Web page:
Your two-room garage setup sounds fine. A lot depends on what your coating properties are. If your coating has a much longer flash or dry to sand time, then you have parameters which could make batch finishing reach a point of diminishing returns. You have to find out for yourself.
Another consideration is a large crossdraft booth sitting at the end of the finishing area. This is very common and is designed for optimum air draw at the very front of the booth. As you extend outward from the front of the booth, the draw is more turbulent or at least inconsistent. Obviously it is not a problem for some, but it wouldn't work for me, as my room the booth sits in is too large with 14' ceiling height, so the air flow 20' away from the booth is not adequate to carry overspray.
Another issue is NFPA code. To get my occupancy with city building inspectors, I had to sign a statement saying I would not spray objects out in the room area away from my spray booth. All spraying is to be done at the front face of the booth or inside that limit. If you comply to this, then all lighting and electrical outside 3' or 5' from the booth can be standard. If you spray in the area well outside your booth, then all your lighting and electrical has to be up to tighter code for inside a spray booth, which is quite a bit more expensive and is necessary for good reason.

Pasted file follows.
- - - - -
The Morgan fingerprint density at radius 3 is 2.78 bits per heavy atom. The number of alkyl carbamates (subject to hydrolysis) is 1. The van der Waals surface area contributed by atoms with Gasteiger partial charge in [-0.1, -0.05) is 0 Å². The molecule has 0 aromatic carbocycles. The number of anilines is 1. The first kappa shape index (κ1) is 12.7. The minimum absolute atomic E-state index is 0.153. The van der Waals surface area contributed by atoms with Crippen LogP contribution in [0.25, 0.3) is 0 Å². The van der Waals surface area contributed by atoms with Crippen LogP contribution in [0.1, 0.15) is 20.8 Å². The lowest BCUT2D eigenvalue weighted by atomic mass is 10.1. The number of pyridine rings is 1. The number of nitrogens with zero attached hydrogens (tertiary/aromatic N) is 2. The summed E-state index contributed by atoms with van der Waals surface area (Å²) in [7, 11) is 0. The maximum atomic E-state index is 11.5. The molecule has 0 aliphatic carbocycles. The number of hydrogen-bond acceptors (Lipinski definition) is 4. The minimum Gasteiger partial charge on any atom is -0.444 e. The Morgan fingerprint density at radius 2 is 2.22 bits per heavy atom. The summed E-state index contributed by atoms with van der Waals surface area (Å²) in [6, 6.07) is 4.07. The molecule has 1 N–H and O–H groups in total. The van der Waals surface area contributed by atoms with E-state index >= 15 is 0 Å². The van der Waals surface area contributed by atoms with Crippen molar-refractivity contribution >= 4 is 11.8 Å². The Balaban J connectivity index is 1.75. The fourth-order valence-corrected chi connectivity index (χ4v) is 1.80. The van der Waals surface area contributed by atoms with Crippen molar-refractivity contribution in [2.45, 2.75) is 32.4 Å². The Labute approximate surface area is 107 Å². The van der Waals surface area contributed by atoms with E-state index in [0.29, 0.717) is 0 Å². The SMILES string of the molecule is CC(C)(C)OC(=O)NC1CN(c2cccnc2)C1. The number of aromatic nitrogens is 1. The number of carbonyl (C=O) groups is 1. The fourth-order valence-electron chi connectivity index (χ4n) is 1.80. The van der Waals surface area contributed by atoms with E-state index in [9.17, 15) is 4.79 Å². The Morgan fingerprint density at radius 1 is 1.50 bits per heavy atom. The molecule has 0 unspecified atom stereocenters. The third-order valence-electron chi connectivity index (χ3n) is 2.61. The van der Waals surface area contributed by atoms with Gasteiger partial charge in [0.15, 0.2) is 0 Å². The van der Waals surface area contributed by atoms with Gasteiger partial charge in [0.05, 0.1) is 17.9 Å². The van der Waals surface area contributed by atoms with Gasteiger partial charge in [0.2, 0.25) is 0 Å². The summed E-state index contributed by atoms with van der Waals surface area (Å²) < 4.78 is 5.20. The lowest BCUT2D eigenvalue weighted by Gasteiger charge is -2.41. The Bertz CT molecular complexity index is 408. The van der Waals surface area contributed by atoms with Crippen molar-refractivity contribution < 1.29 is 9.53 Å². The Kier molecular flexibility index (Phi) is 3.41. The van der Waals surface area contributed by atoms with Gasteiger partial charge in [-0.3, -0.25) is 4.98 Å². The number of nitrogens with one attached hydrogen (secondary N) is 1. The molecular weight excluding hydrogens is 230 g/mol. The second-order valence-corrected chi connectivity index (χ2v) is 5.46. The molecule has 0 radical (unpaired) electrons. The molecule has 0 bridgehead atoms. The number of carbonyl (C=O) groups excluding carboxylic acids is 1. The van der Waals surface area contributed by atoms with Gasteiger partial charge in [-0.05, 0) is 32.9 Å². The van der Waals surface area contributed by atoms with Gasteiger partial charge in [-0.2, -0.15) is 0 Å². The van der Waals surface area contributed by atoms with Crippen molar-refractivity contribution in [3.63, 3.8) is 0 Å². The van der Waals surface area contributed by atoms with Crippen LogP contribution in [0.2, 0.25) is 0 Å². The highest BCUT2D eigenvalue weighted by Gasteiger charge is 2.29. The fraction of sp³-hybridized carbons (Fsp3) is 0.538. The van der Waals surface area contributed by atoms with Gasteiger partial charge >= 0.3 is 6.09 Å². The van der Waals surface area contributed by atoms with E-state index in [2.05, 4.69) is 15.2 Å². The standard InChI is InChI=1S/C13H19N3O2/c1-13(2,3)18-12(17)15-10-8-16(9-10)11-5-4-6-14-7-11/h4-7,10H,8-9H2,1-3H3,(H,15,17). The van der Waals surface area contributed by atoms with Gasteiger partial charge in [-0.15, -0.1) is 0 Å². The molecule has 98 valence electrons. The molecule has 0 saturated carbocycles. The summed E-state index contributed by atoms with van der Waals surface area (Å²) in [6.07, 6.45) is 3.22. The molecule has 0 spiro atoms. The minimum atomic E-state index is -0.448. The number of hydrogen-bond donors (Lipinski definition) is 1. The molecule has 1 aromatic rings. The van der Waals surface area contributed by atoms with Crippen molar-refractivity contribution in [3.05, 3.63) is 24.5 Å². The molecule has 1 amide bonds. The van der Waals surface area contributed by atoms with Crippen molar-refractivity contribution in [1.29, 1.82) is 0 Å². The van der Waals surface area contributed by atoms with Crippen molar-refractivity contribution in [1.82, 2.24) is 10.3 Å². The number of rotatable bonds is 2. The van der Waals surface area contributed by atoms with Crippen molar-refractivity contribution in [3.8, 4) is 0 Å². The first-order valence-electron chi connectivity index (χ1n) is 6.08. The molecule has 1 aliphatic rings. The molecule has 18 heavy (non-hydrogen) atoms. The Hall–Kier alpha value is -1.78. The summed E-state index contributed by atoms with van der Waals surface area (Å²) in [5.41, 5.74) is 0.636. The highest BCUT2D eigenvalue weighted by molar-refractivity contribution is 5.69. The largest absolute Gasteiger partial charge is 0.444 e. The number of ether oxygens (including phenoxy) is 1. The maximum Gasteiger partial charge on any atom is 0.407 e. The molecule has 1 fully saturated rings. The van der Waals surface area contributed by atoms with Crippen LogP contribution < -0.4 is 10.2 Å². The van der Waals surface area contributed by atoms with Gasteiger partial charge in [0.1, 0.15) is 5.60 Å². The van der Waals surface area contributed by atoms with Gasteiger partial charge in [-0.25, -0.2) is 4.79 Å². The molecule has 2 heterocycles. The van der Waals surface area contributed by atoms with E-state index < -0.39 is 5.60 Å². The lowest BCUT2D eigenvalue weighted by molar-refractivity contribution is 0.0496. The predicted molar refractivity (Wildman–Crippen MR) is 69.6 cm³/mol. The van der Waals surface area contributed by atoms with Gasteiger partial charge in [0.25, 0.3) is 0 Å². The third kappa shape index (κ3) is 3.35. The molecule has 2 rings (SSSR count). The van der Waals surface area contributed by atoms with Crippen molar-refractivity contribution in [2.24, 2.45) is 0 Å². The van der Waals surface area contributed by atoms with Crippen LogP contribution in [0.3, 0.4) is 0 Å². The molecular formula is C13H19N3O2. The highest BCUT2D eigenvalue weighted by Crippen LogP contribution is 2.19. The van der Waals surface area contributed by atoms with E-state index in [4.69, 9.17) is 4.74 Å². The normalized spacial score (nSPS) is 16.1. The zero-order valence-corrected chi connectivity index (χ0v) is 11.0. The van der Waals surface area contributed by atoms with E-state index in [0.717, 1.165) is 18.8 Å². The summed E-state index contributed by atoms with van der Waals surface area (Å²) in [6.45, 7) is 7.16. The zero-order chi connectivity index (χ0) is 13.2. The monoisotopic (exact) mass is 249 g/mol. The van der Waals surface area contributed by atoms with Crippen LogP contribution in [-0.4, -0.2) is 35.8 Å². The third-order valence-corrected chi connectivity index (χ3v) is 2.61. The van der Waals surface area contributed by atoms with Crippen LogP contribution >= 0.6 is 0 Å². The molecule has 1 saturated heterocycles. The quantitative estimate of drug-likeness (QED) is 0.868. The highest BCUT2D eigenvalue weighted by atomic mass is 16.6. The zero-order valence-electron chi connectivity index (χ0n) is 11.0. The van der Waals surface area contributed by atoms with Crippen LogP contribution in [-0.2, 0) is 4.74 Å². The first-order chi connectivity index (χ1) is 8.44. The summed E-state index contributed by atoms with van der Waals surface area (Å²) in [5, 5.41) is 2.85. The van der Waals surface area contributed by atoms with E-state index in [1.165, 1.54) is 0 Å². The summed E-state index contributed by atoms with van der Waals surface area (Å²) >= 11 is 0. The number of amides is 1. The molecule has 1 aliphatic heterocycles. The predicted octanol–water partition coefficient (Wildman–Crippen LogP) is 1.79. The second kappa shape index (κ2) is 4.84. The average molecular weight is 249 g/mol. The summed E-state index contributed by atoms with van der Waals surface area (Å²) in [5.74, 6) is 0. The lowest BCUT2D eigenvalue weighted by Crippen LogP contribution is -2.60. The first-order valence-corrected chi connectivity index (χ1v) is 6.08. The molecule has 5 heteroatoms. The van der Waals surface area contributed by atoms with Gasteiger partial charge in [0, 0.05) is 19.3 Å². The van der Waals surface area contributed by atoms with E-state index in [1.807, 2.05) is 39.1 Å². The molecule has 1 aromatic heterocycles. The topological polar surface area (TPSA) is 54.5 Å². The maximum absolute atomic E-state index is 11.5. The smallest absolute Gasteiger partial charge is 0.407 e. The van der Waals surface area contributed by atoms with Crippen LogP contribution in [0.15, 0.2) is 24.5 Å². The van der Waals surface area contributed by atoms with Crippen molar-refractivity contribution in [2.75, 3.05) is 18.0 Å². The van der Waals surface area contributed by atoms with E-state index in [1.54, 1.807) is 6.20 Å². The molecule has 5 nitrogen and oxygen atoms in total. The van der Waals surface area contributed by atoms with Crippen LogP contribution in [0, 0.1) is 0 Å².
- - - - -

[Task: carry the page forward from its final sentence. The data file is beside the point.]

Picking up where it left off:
The most obvious thing that stands out to me in the original post is that his room is small and would require two or more batch runs if he were to go this way. Seems to me that is a deal killer, but sure, give it a try and find out.